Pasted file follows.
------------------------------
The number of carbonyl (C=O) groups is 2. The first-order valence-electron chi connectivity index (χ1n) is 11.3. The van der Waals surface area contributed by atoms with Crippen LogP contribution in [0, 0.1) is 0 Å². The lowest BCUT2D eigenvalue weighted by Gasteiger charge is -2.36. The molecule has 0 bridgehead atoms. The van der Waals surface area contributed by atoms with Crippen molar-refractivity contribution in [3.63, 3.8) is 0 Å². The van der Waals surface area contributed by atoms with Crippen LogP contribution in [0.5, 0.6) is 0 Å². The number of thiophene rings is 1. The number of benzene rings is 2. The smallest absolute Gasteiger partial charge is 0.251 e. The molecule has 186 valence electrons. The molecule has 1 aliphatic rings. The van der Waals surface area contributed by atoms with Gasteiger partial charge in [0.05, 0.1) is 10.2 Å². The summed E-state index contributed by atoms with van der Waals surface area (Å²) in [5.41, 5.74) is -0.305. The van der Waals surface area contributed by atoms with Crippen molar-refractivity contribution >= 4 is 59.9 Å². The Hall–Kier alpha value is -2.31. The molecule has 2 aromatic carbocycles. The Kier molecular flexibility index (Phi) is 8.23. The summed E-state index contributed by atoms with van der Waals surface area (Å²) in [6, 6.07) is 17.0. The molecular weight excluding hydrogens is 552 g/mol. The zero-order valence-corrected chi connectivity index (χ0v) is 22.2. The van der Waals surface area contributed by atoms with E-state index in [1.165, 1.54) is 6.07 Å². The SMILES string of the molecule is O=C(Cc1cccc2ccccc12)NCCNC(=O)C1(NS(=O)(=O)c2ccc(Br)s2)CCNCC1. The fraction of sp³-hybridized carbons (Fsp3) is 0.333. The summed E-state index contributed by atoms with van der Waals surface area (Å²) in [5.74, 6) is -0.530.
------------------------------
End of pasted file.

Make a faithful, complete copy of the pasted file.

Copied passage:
The number of carbonyl (C=O) groups is 2. The first-order valence-electron chi connectivity index (χ1n) is 11.3. The van der Waals surface area contributed by atoms with Crippen LogP contribution in [0, 0.1) is 0 Å². The lowest BCUT2D eigenvalue weighted by Gasteiger charge is -2.36. The molecule has 0 bridgehead atoms. The van der Waals surface area contributed by atoms with Crippen molar-refractivity contribution in [3.63, 3.8) is 0 Å². The van der Waals surface area contributed by atoms with Crippen LogP contribution in [0.5, 0.6) is 0 Å². The number of thiophene rings is 1. The number of benzene rings is 2. The smallest absolute Gasteiger partial charge is 0.251 e. The molecule has 186 valence electrons. The molecule has 1 aliphatic rings. The van der Waals surface area contributed by atoms with Gasteiger partial charge in [0.05, 0.1) is 10.2 Å². The summed E-state index contributed by atoms with van der Waals surface area (Å²) in [5.41, 5.74) is -0.305. The van der Waals surface area contributed by atoms with Crippen molar-refractivity contribution >= 4 is 59.9 Å². The Hall–Kier alpha value is -2.31. The molecule has 2 aromatic carbocycles. The Kier molecular flexibility index (Phi) is 8.23. The summed E-state index contributed by atoms with van der Waals surface area (Å²) in [6, 6.07) is 17.0. The molecular weight excluding hydrogens is 552 g/mol. The zero-order valence-corrected chi connectivity index (χ0v) is 22.2. The van der Waals surface area contributed by atoms with E-state index in [1.165, 1.54) is 6.07 Å². The SMILES string of the molecule is O=C(Cc1cccc2ccccc12)NCCNC(=O)C1(NS(=O)(=O)c2ccc(Br)s2)CCNCC1. The fraction of sp³-hybridized carbons (Fsp3) is 0.333. The summed E-state index contributed by atoms with van der Waals surface area (Å²) in [5.74, 6) is -0.530.